4. Netflix and now Disney+ have worldwide distribution. And the very vast majority of their catalogue is not composed of brand new, first run movies. Max does not have a presence outside the US and this IS about first run movies. It will open the floodgates to piracy outside the US and if you can't see that, you're just short-sighted.
  5. Nolan's gonna end up directing the MCU X-Men or something at this rate. Jesus, this is a masterclass in how to burn bridges.
  6. Agreed. The second FB was before the big backlash anyway - it was just a mess of a script. If the script is good, with Depp gone (not because of any personal issue, but because he was just soooo wrong in the role - he was listless compared to the charming menace of Farrell), there is potential for the rest of the series.
  7. Haha. Wow. Been a while since I posted, but this is just... Wow. I've always been a fan of WB for their fairly open approach to riskier projects, and allowing more control to their auteurs (sometimes to their detriment, thus resulting in huge over-compensating a la the DCEU). But Jesus Christ are the people running the place incompetent. Regardless of whether it's a good idea or not, this was sooooo poorly handled.
  8. Netflix and even Disney+ are pretty much standard apps on smart tvs, as well as game consoles - Apple TV+ doesn't have the same wide availability. I don't have any up-to-date data, and I am sure there would have been more shift in 2019, before the pandemic again changed habits, but I do believe there was a report 2-3 years ago that showed over 2/3 of Netflix viewing is on TVs. Even with a substantial drop from that high, Apple TV + would be nowhere near that.
  9. Again, Apple's the only one I can see going for this. And considering how most people watching Apple TV+ are doing it on their phones... Ouch, what a shame that would be. Like, seriously, it could have been done for a third of the money when people watching on a 7 inch screen, but with Craig and the Bond name slapped on it, the same numbers would be bandied about.
  10. Amount who would watch... Sure. But how many of those would actually be new? For a 600 million one-off purchase? The answer is simply not anywhere near enough.
  11. Spending more than half a billion dollars on one movie would be sheer idiocy if that doesn't come with more attached regarding the overall franchise rights. Just how many new subscriptions would Netflix get from something like Bond? Even in an optimistic scenario? Personally, I don't think it's a good deal for them. And if one of the newer services goes all in on it, again, it has to be someone with a big enough reach to potentially tap into a well of new subscribers. Apple is the only one that has their product out worldwide but the Apple TV+ subscriber numbers are way too low in comparison. This is the kind of product that would help, I'm sure, but they would then need to sustain it (I'm an Android boy, but I have loads of friends using Apple and most of them did the free trial to watch a show or two but never subscribed) - which is why this being a one-off may not be a good deal even for their deep pockets. 3 movie deal worth a billion, tie in the release dates for each movie to a major Apple launch, so that you get even more incentive (what with the new product = one year of free service thing), bla bla... I firmly believe huge, 200 million productions CAN go to streaming, but only under the right circumstances, in order for it to be a sustainable model. A one-off 500M+ deal sounds like a bad deal to me, but in this current climate...fuck knows.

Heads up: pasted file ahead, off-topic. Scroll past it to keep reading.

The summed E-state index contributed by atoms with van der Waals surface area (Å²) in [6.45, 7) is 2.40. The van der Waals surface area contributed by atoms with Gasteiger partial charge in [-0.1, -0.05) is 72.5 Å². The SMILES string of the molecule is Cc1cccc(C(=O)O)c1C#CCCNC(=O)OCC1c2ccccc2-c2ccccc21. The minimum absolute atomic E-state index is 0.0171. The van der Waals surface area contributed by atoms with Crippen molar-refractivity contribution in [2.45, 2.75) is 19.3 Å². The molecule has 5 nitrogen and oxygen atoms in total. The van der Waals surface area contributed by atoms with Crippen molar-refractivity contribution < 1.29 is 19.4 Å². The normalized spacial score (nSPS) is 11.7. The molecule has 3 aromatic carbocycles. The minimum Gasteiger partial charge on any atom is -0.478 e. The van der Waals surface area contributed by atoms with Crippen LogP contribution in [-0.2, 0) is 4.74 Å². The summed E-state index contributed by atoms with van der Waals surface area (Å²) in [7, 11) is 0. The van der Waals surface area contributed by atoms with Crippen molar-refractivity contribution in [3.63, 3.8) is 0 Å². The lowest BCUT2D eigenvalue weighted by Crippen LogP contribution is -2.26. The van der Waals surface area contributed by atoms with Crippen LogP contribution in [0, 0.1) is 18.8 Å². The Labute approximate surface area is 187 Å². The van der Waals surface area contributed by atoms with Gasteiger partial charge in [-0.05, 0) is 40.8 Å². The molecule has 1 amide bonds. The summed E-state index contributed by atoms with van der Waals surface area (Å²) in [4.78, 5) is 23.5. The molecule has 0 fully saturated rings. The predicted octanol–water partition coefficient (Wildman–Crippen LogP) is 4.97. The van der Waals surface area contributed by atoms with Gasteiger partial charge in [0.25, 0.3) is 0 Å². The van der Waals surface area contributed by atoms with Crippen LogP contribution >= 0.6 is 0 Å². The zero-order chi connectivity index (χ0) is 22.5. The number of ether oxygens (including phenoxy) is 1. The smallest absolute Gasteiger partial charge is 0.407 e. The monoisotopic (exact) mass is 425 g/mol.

12. It really is amazing. Like, obvious make-up is always impressive in a visually striking way (i.e. DeVito's Penguin, or Joker, etc), but stuff like this, where it's so transformative while still looking organic is truly impressive.
  13. Think Venom (for some reason people liked the first one and I just feel like this will be a better movie, with a similar opening but slightly better legs), Minions and Top Gun. Also think F9 has a shot at that. But this is, again, all on the assumption that there is a return to normal or at least a positive outlook for the second half of the year, allowing for a buoyant market all around. And, to tie in with that, that major chains either survive or get snapped up fast enough for a swift transition and 90% of the normal market is open by late March (which would actually help F9 as well, being among the first big releases to enjoy a proper wide release) As is... fuck knows. Everything is up in the air. But under somewhat normal circumstances, after a year of... all this shit... I would feel overly-optimistic about those three.
  14. I'm thinking 2, possibly 3 will do that. If nothing else, there will still be upheaval with 2021 releases pushing back to 2022, and that will leave a vacuum. Of course, that is all predicated on a normal distribution model resuming by Q2 2021 at the latest...